Epilepsy in the WHO South East Asian Region | Bridging the gap - who south east asian region

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who south east asian region - WHO | South-East Asian Region


Bangladesh, Bhutan, Nepal and Thailand have become the first countries in WHO South-East Asia Region to achieve Hepatitis B control, with prevalence of the deadly disease dropping to less than one per cent among five-year-old children. Cost effectiveness and strategic planning (WHO-CHOICE) Menu. Health economics; WHO-CHOICE. Generalized Cost-Effectiveness Analysis; WHO-CHOICE methods.

Noncommunicable diseases (NCDs) — mainly cardiovascular diseases, chronic respiratory diseases, diabetes and cancer — are top killers in the South-East Asia Region, claiming an estimated 8.5 million lives each year. One third of these deaths are premature and occur before the age of 70 years, thus affecting economically productive individuals. WHO South-East Asia Region (SEAR) 2014-2015. Cooperative agreements with ministries of health (MOH) or institutions designated by the MOH build capacity to routinely identify, diagnose and respond to seasonal, avian and pandemic influenza.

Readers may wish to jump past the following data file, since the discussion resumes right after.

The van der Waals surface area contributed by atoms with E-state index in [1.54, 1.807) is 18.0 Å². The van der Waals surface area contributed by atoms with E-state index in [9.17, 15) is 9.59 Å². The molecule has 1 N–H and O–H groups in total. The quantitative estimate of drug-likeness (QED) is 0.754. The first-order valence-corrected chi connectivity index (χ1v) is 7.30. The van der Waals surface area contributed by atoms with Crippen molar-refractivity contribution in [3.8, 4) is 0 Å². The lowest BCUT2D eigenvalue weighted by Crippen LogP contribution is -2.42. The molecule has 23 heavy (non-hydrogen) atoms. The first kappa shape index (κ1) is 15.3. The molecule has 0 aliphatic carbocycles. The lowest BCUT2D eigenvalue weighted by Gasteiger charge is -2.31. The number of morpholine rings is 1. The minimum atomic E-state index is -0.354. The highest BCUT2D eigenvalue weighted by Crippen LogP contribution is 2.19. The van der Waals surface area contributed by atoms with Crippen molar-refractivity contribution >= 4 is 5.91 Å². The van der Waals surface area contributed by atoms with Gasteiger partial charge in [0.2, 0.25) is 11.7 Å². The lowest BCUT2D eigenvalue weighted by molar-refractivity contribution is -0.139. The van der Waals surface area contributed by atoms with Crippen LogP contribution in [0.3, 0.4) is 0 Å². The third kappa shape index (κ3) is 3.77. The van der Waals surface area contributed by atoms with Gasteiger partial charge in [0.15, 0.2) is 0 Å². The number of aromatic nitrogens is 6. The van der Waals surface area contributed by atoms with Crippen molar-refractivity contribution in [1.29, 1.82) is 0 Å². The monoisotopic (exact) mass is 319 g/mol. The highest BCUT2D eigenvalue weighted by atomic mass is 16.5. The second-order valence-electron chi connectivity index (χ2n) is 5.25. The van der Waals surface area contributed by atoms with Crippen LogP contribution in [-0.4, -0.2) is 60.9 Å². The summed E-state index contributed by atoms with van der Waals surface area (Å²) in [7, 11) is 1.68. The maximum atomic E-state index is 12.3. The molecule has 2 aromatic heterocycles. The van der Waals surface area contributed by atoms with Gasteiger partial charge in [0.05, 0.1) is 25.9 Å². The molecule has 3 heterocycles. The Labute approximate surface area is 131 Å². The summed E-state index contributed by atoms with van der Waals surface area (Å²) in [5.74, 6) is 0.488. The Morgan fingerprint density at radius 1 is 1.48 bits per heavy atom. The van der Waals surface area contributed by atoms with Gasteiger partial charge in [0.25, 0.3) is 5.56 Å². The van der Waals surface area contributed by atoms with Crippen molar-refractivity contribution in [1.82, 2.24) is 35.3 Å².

Epilepsy affects about 1% of the population of the South-East Asia Region of WHO thus there are approximately 15 million people with epilepsy in the Region. Despite global advances in modern medicine, epilepsy continues to be surrounded by myths and misconceptions. Southeast Asia, vast region of Asia situated east of the Indian subcontinent and south of China. It consists of two dissimilar portions: a continental projection (commonly called mainland Southeast Asia) and a string of archipelagoes to the south and east of the mainland (insular Southeast Asia).